It is undisputed that kidney transplants extend life and reduce healthcare costs. With the advent of highly effective antiviral agents for hepatitis C virus infection (HCV), the transplant community is examining the safe utilization of previously HCV-positive kidneys in HCV-negative recipients. This study reports on a continuation of the Transplanting Hepatitis C kidneys Into Negative Kidney Recipients (THINKER-1) study, in which investigators performed a total of 20 HCV-positive kidney transplants in HCV-negative recipients [9,10]. All patients were treated with a single round of antiviral elbasvir/grazoprevir. At the one-year mark, there was a sustained 100% cure rate of acute HCV infection, defined as an undetectable viral loadm despite concomitant use of standard immunosuppression. Compared with HCV-negative kidney recipients, recipients of HCV-positive kidneys had similar estimated glomerular filtration rates at both the 6 and 12-month mark, and a stable or improved quality of life.

Limitations include the fact that all donor organs in this study were infected with genotype 1 HCV; other genotypes may require different antiviral regimens that may be less effective in this context. Additionally, longer-term studies are needed to assess for possible consequences of even brief HCV infection.

Bottom Line: After 12 months, all 20 HCV-negative patients who received genotype 1 HCV-positive kidney transplantation followed by a single course of elbasvir/grazoprevir remained cured of their HCV infection despite immunosuppression. Renal function in these patients was comparable to HCV-negative kidney transplantation recipients.


Axillary dissection versus no axillary dissection in patients with breast cancer and sentinel-node micrometastases: 10-year follow-up of a randomized, controlled phase 3 trial [11]

After 10 years, there were no significant differences in regional recurrence, disease-free survival, or overall survival in patients with known nodal micro-metastases who underwent axillary node dissection versus those who did not.

Risk of HCC in Patients with NAFLD [12]

The risk of hepatocellular carcinoma is significantly higher in patients with nonalcoholic fatty liver disease (NAFLD) than that observed in the general population, even after controlling for age, gender, and the presence of other major liver disease risk factors and metabolic syndromes. Eighty percent of NAFLD-related HCC developed in the setting of underlying cirrhosis.

Effect of Dextroamphetamine on Poststroke Motor Recovery: A Randomized Control Trial [13]

Despite early animal studies that suggested otherwise, there was no difference in motor function improvement between those who received dextroamphetamine along with physiotherapy and those who received physiotherapy alone after ischemic stroke.

Chronic hydroxychloroquine/chloroquine exposure for connective tissue diseases and risk of Alzheimer’s disease: a population-based cohort study [14]

Chloroquine and hydroxychloroquine, common treatments for various rheumatologic diseases, are autophagy inhibitors theorized to block amyloid plaque degradation. Chronic exposure to these drugs was not found to be associated with increased risk of Alzheimer’s dementia or any other forms of dementia.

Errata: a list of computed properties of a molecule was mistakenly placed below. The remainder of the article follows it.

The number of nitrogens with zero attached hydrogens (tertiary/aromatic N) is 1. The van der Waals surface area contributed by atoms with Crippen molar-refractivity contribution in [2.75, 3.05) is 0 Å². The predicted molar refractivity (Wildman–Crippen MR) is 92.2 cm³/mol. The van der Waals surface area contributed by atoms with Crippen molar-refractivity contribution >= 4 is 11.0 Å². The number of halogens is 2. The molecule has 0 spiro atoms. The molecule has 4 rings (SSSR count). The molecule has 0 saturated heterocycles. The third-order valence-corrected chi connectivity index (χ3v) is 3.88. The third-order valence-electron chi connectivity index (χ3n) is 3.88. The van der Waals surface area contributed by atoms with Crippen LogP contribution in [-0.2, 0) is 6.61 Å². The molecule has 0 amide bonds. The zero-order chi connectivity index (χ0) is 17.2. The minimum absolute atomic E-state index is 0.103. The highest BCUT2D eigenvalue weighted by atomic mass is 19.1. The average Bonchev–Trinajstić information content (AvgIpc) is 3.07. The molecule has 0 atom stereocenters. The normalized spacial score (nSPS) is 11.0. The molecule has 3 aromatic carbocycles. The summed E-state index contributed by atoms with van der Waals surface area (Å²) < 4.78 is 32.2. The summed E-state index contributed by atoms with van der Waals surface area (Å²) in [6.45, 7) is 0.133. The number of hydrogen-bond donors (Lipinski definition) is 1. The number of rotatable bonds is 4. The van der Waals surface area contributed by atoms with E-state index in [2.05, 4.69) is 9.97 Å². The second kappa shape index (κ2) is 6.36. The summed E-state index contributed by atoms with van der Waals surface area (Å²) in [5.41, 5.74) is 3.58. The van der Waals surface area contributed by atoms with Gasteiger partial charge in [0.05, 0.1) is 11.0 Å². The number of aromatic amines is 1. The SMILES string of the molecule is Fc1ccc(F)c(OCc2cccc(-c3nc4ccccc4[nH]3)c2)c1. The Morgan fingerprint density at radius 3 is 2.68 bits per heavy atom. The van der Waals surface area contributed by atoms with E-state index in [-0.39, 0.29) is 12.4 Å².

Dr. Yiping Xing is a first year resident at NYU Langone Health

Peer reviewed by Scott Statman, MD, Associate Editor, Clinical Correlations

Image courtesy of Wikimedia Commons


  1. Agence France-Presse. “No sweat Novak Djokovic admits 2018 US Open toughest mission.” Times of India. 2018 Sep 7.
  2. Tandon, Kamakshi. “Heart issue forced Auger-Aliassime to retire in first round of US Open.” Tennis News. 2018 Aug 28.
  3. Pierre-Louis, Kendra. “Roger Federer is tough to beat. Global warming might have pulled an upset.” The New York Times. 2018 Sep 4.
  4. The SCOT-HEART Investigators. Coronary CT Angiography and 5-Year Risk of Myocardial Infarction. N Engl J Med. 2018;379(10):924-933.
  5. The SCOT-HEART Investigators. CT coronary angiography in patients with suspected angina due to coronary heart disease (SCOT-HEART): an open-label, parallel-group, multicentre trial. Lancet 2015;385:2383-91.
  6. Pellikka PA, She L, Holly TA, et al. Variability in Ejection Fraction Measured By Echocardiography, Gated Single-Photon Emission Computed Tomography, and Cardiac Magnetic Resonance in Patients With Coronary Artery Disease and Left Ventricular Dysfunction. JAMA Network Open.2018;1(4):e181456.
  7. Velazquez EJ, et al. Coronary-Artery Bypass Surgery in Patients with Left Ventricular Dysfunction. N Engl J Med. 2011;364(17):1607-16.
  8. Hayden FG, Sugaya N, Hirotsu N, et al. Baloxavir Marboxil for Uncomplicated Influenza in Adults and Adolescents. N Engl J Med. 2018;379(10):913-923.
  9. Reese PP, Abt PL, Blumberg EA, et al. Twelve-Month Outcomes After Transplant of Hepatitis C-Infected Kidneys Into Uninfected Recipients: A Single-Group Trial. Ann Intern Med. 2018;169(5):273-281.
  10. Goldberg DS, Abt PL, Blumberg EA, et al. Trial of transplantation of HCV-infected kidneys into uninfected recipients. N Engl J Med. 2017;376:2394–2395.
  11. Galimberti V, Cole BF, Viale G, et al. Axillary dissection versus no axillary dissection in patients with breast cancer and sentinel-node micrometastases (IBCSG 23-01): 10-year follow-up of a randomised, controlled phase 3 trial. Lancet Oncol. 2018.
  12. Kanwal F, Kramer J, Mapakshi S et al. Risk of Hepatocellular Cancer in Patients with Non-alcoholic Fatty Liver Disease. Gastroenterology. 2018.
  13. Goldstein LB, Lennihan L, Rabadi MJ, et al. Effect of Dextroamphetamine on Poststroke Motor Recovery: A Randomized Clinical Trial. JAMA Neurol. 2018.
  14. Fardet L, Nazareth I, Petersen I. Chronic hydroxychloroquine/chloroquine exposure for connective tissue diseases and risk of Alzheimer’s disease: a population-based cohort study. Ann Rheum Dis. 2018.